Analgesics in postoperative care in hip fracture patients with dementia – reported by nurses

Authors

  • Maija Rantala MNSc,

    PhD Student, Corresponding author
    1. Department of Nursing Sciences, Faculty of Health Sciences, University of Eastern Finland, Kuopio, Finland
    • Correspondence: Maija Rantala, PhD Student, Department of Nursing Science, University of Eastern Finland, P.O. Box 1627, Kuopio 70211, Finland. Telephone: +358 40 8401515.

      E-mail: momaatta@student.uef.fi

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  • Sirpa Hartikainen MD,

    Professor of Geriatric Pharmacotherapy
    1. Clinical Pharmacology and Geriatric Pharmacotherapy Unit, School of Pharmacy, Faculty of Health Sciences, University of Eastern Finland, Kuopio, Finland
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  • Tarja Kvist PhD,

    University Researcher
    1. Department of Nursing Sciences, Faculty of Health Sciences, University of Eastern Finland, Kuopio, Finland
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  • Päivi Kankkunen PhD

    Docent, University Lecturer
    1. Department of Nursing Sciences, Faculty of Health Sciences, University of Eastern Finland, Kuopio, Finland
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  • I state on behalf of all authors that the work has not been published and is not being considered for publication elsewhere.

Abstract

Aims and objectives

To describe the analgesic use in hip fracture patients with dementia during the first two postoperative days as reported by nurses.

Background

Nurses play a pivotal role in treating postoperative pain in patients with dementia and monitoring the effects of administered analgesics.

Design

Cross-sectional descriptive questionnaire study in seven university hospitals and 10 central hospitals in Finland.

Methods

The study was conducted from March until May in 2011 in Finland. For this analysis, the focus was on the sample of nurses (n = 269) who were working in orthopaedic units. Analgesics were classified according to the Anatomical Therapeutic Chemical Classification System. Nonparametric tests were applied to find out the significant differences between analgesic use and different hospitals.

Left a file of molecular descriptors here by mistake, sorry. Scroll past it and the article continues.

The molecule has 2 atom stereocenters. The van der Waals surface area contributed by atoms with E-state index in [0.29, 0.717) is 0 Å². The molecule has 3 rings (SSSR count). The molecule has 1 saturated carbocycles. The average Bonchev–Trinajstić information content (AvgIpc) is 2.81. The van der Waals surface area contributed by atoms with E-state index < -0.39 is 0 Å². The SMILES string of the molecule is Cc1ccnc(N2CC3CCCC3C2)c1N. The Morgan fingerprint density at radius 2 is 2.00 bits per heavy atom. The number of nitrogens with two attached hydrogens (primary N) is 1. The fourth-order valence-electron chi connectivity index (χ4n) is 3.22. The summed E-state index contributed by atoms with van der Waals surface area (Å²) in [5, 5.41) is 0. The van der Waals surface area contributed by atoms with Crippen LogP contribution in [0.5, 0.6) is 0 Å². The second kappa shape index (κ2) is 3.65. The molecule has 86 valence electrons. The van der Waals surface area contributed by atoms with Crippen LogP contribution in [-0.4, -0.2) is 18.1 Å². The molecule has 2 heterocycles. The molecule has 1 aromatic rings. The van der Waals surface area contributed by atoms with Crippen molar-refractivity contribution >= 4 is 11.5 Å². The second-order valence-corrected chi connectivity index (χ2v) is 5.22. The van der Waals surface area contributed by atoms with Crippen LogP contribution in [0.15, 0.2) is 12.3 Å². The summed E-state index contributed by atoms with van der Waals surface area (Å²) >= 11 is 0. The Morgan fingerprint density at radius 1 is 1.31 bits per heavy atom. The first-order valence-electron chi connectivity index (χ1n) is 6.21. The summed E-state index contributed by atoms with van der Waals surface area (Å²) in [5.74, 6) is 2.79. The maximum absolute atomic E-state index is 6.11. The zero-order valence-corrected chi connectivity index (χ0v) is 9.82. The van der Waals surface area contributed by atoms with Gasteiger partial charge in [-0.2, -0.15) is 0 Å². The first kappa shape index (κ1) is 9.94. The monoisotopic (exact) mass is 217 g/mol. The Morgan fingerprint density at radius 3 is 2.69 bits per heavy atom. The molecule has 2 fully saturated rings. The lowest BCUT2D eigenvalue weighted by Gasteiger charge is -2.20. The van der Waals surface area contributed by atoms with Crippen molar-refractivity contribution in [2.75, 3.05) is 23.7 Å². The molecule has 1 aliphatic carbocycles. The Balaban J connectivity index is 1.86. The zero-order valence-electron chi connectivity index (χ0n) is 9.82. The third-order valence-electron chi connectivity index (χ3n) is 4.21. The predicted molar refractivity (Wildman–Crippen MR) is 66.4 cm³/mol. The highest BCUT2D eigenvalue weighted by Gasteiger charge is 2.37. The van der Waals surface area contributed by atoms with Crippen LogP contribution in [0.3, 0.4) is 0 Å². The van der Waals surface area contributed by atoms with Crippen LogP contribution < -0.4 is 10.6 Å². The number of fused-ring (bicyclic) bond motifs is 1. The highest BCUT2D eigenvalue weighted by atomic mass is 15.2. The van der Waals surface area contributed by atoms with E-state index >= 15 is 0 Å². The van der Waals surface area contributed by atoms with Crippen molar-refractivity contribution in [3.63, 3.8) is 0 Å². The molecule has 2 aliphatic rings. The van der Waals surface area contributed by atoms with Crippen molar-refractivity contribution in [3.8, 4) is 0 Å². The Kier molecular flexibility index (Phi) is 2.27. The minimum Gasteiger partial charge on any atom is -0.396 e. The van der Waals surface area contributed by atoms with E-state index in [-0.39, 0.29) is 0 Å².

Results

Paracetamol and strong opioids administered orally or parenterally seemed to be the most typical of postoperatively used types of analgesics in patients with dementia. Nonsteroidal anti-inflammatory analgesics and weak opioids were also commonly reported to be in use. There were no statistically significant differences between hospitals in typical daily doses. The majority of the nurses reported that the primary aim of postoperative pain management in hip fracture patients with dementia was ‘slight pain, which does not prevent normal functioning' (72%).

Conclusion

The pharmacological postoperative pain treatment in acute care was commonly based on the use of strong opioids and paracetamol in hip fracture patients with dementia. The reported use of transdermal opioids and codeine combination warrants further examination. Further studies are also needed to find out whether the pain is appropriately and adequately treated.

Relevance to clinical practice

Transdermal opioids and codeine combination may not be relevant analgesics for acute pain management in older adults. It is important to create a balance between sufficient pain relief and adverse effects of analgesics to allow early mobilisation and functional recovery.

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